Towards Functional Nanopores Using Polymers
In nature there are several examples of nanometer sized gateways able to control the passage of molecules and other substances with remarkable precision. This has inspired research in trying to create nanoscale openings which resemble such gateways. To gain functionalities similar to what is available in nature it is necessary to functionalize such mimics with soft materials. One candidate for such functionalization is polymers, as these posses a lot of the characteristics desirable to mimic biological systems.
This thesis is focused on how polymers behave at interfaces and how polymer surfaces can be prepared and characterized. Different approaches to functionalize surfaces with two kinds of polymers is described: poly(ethylene glycol), which e.g. can be used to reduce non-specific adsorption of serum by up to 97 %, and poly(N-isopropylacrylamide) which can be used to create thermoresponsive surfaces with tunable thickness. The approaches involve "grafting to", when polymers are attached to a surface using material specific end-groups, and "grafting from" where a radical polymerization scheme is used to grow the polymer directly from the surface. The formed brushes are characterized using different methods, such as surface plasmon resonance and quartz crystal microbalance with dissipation, and the basis of these methods are presented. In particular new ways to use surface plasmon resonance for height determination is utilized and discussed.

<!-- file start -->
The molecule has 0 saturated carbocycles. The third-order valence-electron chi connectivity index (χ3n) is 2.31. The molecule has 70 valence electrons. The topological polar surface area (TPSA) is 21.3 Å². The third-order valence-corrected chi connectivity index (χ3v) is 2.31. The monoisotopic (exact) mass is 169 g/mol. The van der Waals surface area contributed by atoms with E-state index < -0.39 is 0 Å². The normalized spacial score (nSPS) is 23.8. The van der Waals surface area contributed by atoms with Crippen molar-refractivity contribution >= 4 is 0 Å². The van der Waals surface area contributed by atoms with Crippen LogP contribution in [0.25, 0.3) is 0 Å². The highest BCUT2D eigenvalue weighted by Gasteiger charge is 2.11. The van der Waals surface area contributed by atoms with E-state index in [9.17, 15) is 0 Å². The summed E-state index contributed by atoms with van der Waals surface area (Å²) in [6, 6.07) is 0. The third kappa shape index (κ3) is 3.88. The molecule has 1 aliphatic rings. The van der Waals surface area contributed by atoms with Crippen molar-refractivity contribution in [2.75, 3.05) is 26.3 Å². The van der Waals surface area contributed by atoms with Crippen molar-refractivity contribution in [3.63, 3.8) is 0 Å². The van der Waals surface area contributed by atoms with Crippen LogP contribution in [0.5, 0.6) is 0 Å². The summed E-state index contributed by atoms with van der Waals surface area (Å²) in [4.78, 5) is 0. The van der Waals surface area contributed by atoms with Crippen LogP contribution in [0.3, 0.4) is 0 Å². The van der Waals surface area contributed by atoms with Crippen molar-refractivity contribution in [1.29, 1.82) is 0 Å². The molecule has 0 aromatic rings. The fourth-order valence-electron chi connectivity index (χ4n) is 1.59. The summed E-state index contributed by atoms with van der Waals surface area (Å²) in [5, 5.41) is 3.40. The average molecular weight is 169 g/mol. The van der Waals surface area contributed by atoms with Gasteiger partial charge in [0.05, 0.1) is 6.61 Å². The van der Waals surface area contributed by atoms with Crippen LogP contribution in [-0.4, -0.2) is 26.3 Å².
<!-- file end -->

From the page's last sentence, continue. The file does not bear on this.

The protocols described in this thesis is intended for implementation with plasmonic nanostructures, in particular nanopores, to create different kinds of passive and active nanoscale gates with uses in bioseparation and biosensing
surface plasmon resonance